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From "Sylvain Lebresne (JIRA)" <>
Subject [jira] [Commented] (CASSANDRA-4449) Make prepared statement global rather than connection based
Date Mon, 24 Sep 2012 20:40:08 GMT


Sylvain Lebresne commented on CASSANDRA-4449:

bq. Actually I don't see a reason to use something as heavyweight as MD5.

The advantage of using a hash of the query string as ID is that you only ever store one prepared
statement for a given query. Which does save memory in practice because a node will be connected
by many clients that will usually all prepare the same set of queries. It also give you some
protection against buggy/crappy clients that re-prepared the same query again and again, though
that's a more minor point. As for the heavyweightness of MD5, I don't think this matters in
the case of prepared statements.

> Make prepared statement global rather than connection based
> -----------------------------------------------------------
>                 Key: CASSANDRA-4449
>                 URL:
>             Project: Cassandra
>          Issue Type: Improvement
>            Reporter: Sylvain Lebresne
>            Assignee: Sylvain Lebresne
>              Labels: binary_protocol
>             Fix For: 1.2.0 beta 2
>         Attachments: 4449.txt, 4449-v2.txt
> Currently, prepared statements are connection based. A client can only use a prepared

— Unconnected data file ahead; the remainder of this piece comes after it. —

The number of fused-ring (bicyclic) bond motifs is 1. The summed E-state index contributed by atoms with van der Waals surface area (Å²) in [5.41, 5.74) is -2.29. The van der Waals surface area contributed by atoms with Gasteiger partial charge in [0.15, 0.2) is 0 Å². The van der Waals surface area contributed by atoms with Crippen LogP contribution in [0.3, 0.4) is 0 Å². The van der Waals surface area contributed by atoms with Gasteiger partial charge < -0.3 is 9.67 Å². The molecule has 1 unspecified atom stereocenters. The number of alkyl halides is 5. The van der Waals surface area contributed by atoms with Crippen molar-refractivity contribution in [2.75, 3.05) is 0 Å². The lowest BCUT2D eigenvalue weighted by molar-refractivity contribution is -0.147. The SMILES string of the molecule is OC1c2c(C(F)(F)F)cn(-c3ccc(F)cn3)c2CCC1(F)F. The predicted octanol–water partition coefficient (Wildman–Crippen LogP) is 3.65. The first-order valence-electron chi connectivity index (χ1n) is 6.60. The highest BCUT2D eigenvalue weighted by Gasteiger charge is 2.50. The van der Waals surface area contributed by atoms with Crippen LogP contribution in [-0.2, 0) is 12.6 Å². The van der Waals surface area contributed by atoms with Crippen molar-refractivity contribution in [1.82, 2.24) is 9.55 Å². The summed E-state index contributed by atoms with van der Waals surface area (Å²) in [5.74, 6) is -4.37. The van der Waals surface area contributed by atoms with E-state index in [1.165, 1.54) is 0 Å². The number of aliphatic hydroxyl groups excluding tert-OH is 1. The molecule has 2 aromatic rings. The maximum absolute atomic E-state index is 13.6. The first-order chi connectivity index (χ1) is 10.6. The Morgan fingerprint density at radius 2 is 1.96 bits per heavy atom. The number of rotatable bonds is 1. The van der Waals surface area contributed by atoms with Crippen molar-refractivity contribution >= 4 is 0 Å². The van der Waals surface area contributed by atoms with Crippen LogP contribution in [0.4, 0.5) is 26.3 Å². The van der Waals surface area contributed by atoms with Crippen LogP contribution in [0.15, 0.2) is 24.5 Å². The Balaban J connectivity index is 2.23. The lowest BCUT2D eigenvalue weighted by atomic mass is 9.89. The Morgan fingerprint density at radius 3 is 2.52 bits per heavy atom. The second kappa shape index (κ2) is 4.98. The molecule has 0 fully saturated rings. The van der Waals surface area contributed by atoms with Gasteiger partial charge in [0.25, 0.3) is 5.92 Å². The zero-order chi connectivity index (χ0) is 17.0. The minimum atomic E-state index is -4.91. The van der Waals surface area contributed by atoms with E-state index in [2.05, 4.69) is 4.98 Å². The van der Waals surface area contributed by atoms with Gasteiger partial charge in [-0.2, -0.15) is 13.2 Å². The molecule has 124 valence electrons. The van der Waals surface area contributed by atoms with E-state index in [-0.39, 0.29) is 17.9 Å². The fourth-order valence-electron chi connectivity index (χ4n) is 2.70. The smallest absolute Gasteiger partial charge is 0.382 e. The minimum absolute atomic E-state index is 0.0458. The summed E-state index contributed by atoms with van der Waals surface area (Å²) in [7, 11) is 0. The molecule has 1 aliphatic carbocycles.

statement on the connection it prepared it on, and if you prepare the same prepared statement
on multiple connections, we'll keep multiple times the same prepared statement. This is potentially
inefficient but can also be fairly painful for client libraries with pool of connections (a.k.a
all reasonable client library ever) as this means you need to make sure you prepare statement
on every connection of the pool, including the connection that don't exist yet but might be
created later.
> This ticket suggests making prepared statement global (at least for CQL3), i.e. move
them out of ClientState. This will likely reduce the number of stored statement on a given
node quite a bit, since it's very likely that all clients to a given node will prepare the
same statements (and potentially on all of their connection with the node). And given that
prepared statement identifiers are the hashCode() of the string, this should be fairly trivial.
> I will note that while I think using a hash of the string as identifier is a very good
idea, I don't know if the default java hashCode() is good enough. If that's a concern, maybe
we should use a safer (bug longer) hash like md5 or sha1. But we'd better do that now.

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